M1- Discuss the role of energy in the body, describe the process of cell respiration and give three examples of how energy is used in the human body Every living cell needs energy. The form of energy that we use is chemical energy in the form of glucose that we get in our food, mainly from carbohydrates such as bread, pasta and potatoes. Living cells cannot function without energy, which can then lead to death. To release the energy from glucose, oxygen is added (oxidise glucose) by breathing continuously to supply to the millions of cells that undertake cell respiration, this is also known as internal respiration. The rate that glucose is used at depends on the individuals' metabolism (B.M.R). The basal metabolic rate depends on the amount of thyroid hormone that is produced. A person that has a fast metabolism then it is less likely that they will put on weight whereas if a person has a slow metabolism then they may tend to put weight on. A factor that can influence metabolism rate is age. This is because as you get older your metabolism will be likely to slow down. Cell respiration:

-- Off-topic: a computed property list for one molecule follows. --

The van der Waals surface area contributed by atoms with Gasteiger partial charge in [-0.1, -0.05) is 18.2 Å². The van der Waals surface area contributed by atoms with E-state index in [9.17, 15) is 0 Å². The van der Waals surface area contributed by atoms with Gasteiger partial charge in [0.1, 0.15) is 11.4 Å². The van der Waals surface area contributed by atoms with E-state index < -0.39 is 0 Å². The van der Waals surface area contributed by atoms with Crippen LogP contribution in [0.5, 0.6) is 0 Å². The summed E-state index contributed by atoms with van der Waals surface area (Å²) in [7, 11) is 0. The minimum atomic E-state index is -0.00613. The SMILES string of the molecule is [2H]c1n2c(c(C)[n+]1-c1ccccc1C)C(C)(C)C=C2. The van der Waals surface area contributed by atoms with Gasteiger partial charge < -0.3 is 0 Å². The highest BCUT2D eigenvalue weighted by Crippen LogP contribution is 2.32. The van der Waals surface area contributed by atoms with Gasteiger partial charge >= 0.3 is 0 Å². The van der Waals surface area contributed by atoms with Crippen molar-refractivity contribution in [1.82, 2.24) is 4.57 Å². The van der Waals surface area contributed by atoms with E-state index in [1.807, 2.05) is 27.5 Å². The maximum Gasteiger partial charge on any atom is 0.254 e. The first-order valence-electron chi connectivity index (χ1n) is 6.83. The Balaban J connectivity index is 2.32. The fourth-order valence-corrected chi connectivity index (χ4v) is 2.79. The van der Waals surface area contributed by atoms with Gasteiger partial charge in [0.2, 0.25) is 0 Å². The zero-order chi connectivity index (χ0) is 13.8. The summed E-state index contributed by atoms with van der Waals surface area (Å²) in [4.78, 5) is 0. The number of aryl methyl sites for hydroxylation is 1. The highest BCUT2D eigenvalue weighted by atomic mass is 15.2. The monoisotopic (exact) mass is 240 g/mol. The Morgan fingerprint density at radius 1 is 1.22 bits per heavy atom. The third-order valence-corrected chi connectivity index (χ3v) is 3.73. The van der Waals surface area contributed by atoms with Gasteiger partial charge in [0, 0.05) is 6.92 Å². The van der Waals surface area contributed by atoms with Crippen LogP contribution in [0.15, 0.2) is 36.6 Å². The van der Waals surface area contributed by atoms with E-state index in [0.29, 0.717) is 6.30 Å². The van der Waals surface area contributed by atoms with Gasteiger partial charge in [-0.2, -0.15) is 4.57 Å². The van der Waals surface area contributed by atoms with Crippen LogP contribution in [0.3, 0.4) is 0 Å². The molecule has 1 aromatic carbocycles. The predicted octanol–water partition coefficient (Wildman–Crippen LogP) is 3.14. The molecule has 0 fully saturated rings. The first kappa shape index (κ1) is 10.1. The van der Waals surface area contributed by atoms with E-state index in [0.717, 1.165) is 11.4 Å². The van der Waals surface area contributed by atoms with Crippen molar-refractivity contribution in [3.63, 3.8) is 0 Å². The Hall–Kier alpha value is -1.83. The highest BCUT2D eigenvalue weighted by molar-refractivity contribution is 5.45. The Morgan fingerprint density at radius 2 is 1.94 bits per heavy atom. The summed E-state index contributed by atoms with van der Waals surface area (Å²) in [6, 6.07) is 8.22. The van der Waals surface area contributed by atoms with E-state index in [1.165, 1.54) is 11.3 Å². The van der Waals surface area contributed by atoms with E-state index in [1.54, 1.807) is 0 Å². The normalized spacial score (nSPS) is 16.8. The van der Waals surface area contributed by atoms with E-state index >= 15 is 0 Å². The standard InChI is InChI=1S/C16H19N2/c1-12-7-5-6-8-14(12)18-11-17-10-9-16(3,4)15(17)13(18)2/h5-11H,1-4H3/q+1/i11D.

The word equation for cell respiration is:
Glucose + Oxygen = Energy + Carbon Dioxide + Water
C6H12O6 + 6O2 = Energy + 6CO2 + 6H2O
Waste products of carbon dioxide and water can be excreted through the lungs and kidneys as expired air and urine; otherwise the chemical atoms (carbon, hydrogen and oxygen) can be recycled to reform glucose (C6H12O6). Cell respiration happens in the mitochondria in cells and tissues, e.g. the skeletal muscle, which has millions of mitochondria for increased energy demand. Three examples of how energy is utilised by the body:
Muscles use a lot of energy in order for movement to happen. When the muscle tissues contract they will need a good supply of glucose and oxygen. Movement: The contraction of skeletal muscles attached to the bones and joints uses energy Breathing: Intercostal muscles and the diaphragm relax and...